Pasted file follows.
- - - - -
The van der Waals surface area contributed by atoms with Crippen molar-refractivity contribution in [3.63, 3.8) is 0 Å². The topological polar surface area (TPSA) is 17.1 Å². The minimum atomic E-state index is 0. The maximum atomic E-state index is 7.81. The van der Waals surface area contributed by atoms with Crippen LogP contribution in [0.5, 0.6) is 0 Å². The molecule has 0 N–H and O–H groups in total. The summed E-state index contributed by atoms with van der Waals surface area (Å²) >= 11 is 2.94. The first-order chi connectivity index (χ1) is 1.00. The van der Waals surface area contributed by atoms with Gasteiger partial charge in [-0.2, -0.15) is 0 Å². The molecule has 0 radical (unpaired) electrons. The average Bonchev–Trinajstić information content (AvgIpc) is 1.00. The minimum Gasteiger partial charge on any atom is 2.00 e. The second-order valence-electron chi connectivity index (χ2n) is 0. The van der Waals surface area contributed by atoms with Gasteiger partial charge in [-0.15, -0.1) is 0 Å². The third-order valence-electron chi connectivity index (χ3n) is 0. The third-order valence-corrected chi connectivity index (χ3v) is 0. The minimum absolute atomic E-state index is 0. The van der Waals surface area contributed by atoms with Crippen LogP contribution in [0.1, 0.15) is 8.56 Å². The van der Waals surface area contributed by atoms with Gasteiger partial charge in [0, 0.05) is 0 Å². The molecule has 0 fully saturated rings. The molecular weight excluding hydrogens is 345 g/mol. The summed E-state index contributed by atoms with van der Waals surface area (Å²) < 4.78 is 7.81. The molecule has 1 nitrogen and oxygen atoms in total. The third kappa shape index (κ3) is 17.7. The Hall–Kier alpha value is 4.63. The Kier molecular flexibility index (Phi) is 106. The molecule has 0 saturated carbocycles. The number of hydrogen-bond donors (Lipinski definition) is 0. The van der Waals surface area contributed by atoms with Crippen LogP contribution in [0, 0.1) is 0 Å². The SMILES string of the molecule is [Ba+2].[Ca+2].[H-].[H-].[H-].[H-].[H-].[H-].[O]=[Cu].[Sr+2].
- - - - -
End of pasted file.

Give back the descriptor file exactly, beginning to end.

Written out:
The van der Waals surface area contributed by atoms with Crippen molar-refractivity contribution in [3.63, 3.8) is 0 Å². The topological polar surface area (TPSA) is 17.1 Å². The minimum atomic E-state index is 0. The maximum atomic E-state index is 7.81. The van der Waals surface area contributed by atoms with Crippen LogP contribution in [0.5, 0.6) is 0 Å². The molecule has 0 N–H and O–H groups in total. The summed E-state index contributed by atoms with van der Waals surface area (Å²) >= 11 is 2.94. The first-order chi connectivity index (χ1) is 1.00. The van der Waals surface area contributed by atoms with Gasteiger partial charge in [-0.2, -0.15) is 0 Å². The molecule has 0 radical (unpaired) electrons. The average Bonchev–Trinajstić information content (AvgIpc) is 1.00. The minimum Gasteiger partial charge on any atom is 2.00 e. The second-order valence-electron chi connectivity index (χ2n) is 0. The van der Waals surface area contributed by atoms with Gasteiger partial charge in [-0.15, -0.1) is 0 Å². The third-order valence-electron chi connectivity index (χ3n) is 0. The third-order valence-corrected chi connectivity index (χ3v) is 0. The minimum absolute atomic E-state index is 0. The van der Waals surface area contributed by atoms with Crippen LogP contribution in [0.1, 0.15) is 8.56 Å². The van der Waals surface area contributed by atoms with Gasteiger partial charge in [0, 0.05) is 0 Å². The molecule has 0 fully saturated rings. The molecular weight excluding hydrogens is 345 g/mol. The summed E-state index contributed by atoms with van der Waals surface area (Å²) < 4.78 is 7.81. The molecule has 1 nitrogen and oxygen atoms in total. The third kappa shape index (κ3) is 17.7. The Hall–Kier alpha value is 4.63. The Kier molecular flexibility index (Phi) is 106. The molecule has 0 saturated carbocycles. The number of hydrogen-bond donors (Lipinski definition) is 0. The van der Waals surface area contributed by atoms with Crippen LogP contribution in [0, 0.1) is 0 Å². The SMILES string of the molecule is [Ba+2].[Ca+2].[H-].[H-].[H-].[H-].[H-].[H-].[O]=[Cu].[Sr+2].